The amplified nucleic acids discussed herein may be attached to the chemFET surface through functionalities incorporated into (e.g., during amplification) or added post-synthesis to the nucleic acid. Such functionalities may be located at adaptor regions within the nucleic acid which are not intended for sequencing according to the methods provided herein. For example, a concatemer may be generated from a circular template having two or more adaptor sequences (or nucleic acids) located upstream and downstream of the nucleic acids being sequenced. Alternatively, the starting (or initial) nucleic acid may consist of a single adaptor sequence and a single nucleic acid to be sequenced and in the process of amplification (such as, for example, RCA) the adaptor sequence is used to separate the copies of the nucleic acid to be sequenced from each other. Whether in this embodiment or others described herein, functionalities present in the adaptor sequences may be used to attach and/or retain the resultant amplified nucleic acids on a chemFET surface and optionally a reaction chamber. Exemplary functionalities include but are not limited to amino groups, sulfhydryl groups, carbonyl groups, biotin, streptavidin, avidin, amine allyl labeled nucleotides, NHS-ester interaction, thioether linkages, and the like.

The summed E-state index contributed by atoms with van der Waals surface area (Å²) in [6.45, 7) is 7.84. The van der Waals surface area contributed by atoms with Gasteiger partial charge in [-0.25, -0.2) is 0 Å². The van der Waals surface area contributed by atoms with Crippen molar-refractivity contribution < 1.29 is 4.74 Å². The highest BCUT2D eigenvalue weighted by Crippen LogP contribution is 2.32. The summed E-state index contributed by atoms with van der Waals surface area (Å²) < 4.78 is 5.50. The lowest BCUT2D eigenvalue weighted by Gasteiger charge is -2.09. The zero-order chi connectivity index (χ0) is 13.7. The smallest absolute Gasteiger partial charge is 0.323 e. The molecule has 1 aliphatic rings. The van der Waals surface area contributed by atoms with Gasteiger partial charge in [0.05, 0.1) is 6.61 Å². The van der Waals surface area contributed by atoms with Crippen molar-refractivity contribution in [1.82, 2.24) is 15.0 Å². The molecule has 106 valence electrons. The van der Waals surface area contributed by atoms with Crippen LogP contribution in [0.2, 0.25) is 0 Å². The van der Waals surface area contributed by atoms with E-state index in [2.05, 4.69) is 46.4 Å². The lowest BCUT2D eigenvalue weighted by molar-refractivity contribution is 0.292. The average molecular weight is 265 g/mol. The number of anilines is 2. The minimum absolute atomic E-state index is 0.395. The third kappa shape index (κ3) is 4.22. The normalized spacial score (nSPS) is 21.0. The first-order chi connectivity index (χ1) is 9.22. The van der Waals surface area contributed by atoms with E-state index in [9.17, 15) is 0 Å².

Attachment may be via non-covalent bonds between capture nucleic acids present on the chemFET surface and complementary sequences in the adapter regions, or adsorption to the surface via Van der Waals forces, hydrogen bonding, static charge interactions, ionic and hydrophobic interactions, and the like. Techniques used to attach DNAs to microarrays may also be used to attach the amplified products to the chemFET surface. These techniques include but are not limited to those described by Smirnov, Genes, Chrom & Cancer 40:72-77, 2004 and Beaucage Curr Med Chem 8:1213-1244, 2001.